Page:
Data is king and numbers don’t lie. However, any researcher or data lover will tell you how hard it is to happen upon some much-needed data in Nigeria. I’ve often had to use multiple primary sources to get data, which should already exist, for reports and research work around the Nigerian technology space. This explains why, for example, the number of Internet users in Nigeria is still a subject of debate. According to Wikipedia (quoting the International Telecommunications Union), there are now 47,143,356 Internet users in Nigeria. Many industry experts disagree, and the fact that there’s no trusted local source where such data can be verified doesn’t help.
One would expect the National Information Technology Development Agency (NITDA), which now sits on more money than it needs to host press conferences, to keep such records but please don’t hold your breath. Now that the Minister of Communication Technology, Mrs Omobola Johnson, whose ministry supervises NITDA, has announced plans for Nigeria’s Internet penetration (e.g. growing broadband access from current 7% to 35% by 2017), it is hoped that NITDA will be put under pressure to measure this. Whatever we can’t measure can’t be improved, as it’d be difficult to even know when we have truly made progress – except we want to continue playing the inaccurate guesstimate game.
All hope isn’t lost for data in Nigeria’s ICT sector though. The Nigerian Communications Commission (NCC), another agency with the same Ministry of Communication Technology, keeps an impressive record of industry data – from investments to subscribers and more. Having worked with both NITDA and NCC in the past, I can give NITDA free advice about something NCC does and they don’t – focus on numbers. NCC has economists and researchers who focus on getting these numbers out and NITDA can do the same, if they want to. The former excuse used to be about money, but with NITDA Act’s provision (signed into law by the president as far back as April 24, 2007) for a National Information Technology Development Fund (NITDEF), let’s hope NITDA turns a new (good) leaf. NITDEF is a tax-deductible levy of 1% of profit before tax to be paid by telcos, ISPs, pension managers, banks and insurance companies with annual turnover of N100 million and above.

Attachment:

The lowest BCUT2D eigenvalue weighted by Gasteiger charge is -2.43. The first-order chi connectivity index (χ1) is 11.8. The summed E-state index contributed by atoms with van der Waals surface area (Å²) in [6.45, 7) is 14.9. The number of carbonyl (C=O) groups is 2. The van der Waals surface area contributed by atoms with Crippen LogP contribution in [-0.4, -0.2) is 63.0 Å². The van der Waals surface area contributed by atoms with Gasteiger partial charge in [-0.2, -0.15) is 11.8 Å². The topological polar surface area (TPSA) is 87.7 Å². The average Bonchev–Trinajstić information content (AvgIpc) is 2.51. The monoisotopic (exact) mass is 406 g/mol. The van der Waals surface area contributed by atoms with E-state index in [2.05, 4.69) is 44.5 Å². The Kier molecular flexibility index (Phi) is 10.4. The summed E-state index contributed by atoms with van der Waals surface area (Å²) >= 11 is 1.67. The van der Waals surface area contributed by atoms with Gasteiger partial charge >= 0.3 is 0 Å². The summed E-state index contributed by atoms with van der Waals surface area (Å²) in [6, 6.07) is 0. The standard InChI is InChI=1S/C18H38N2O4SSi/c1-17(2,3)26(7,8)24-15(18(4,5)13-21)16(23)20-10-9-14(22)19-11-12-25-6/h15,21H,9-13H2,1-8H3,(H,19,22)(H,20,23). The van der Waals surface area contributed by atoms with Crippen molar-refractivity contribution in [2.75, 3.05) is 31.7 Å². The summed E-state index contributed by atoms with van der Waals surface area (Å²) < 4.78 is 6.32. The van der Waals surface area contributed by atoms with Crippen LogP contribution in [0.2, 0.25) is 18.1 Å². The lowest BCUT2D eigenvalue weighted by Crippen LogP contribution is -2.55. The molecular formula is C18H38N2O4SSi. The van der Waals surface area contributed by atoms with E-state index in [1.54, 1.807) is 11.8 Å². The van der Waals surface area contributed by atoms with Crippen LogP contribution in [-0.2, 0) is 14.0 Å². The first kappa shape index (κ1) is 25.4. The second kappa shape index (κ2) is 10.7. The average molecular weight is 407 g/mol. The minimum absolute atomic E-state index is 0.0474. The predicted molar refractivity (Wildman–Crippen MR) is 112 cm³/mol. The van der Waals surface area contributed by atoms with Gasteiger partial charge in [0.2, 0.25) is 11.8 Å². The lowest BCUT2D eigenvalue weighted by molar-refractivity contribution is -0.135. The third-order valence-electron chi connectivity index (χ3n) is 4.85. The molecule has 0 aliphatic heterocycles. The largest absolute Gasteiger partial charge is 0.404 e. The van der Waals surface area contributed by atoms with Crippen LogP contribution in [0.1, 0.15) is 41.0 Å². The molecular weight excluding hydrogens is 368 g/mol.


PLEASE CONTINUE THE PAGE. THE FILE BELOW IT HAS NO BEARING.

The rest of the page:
Back to NCC and data, the June 2012 data for telecom subscribers shows a continuation of growth for GSM companies but decline for CDMA service providers – and near-death decline for Fixed (Wired/Wireless) service providers. That’s why the announcement of a merger between Multi-Links, MTS and Starcomms didn’t come as a surprise to industry watchers. We wish CAPCOM all the best with the $200 million from core investors. With a teledensity of 73.12, there is the temptation to assume that Nigeria’s telecom sector will soon inch closer to saturation but that isn’t the case. With a popular multiple phone ownership culture in Nigeria (a step that was taken to make up for the poor quality of service from providers but has since gained status symbol), the real teledensity would be better calculated per user – and not per SIM card. Thankfully, the recently concluded SIM registration exercise will throw up the accurate number of users (telecom subscribers) in Nigeria, and we can have a more realistic teledensity. I won’t be surprised if it’s closer to 40 than the current 73.12.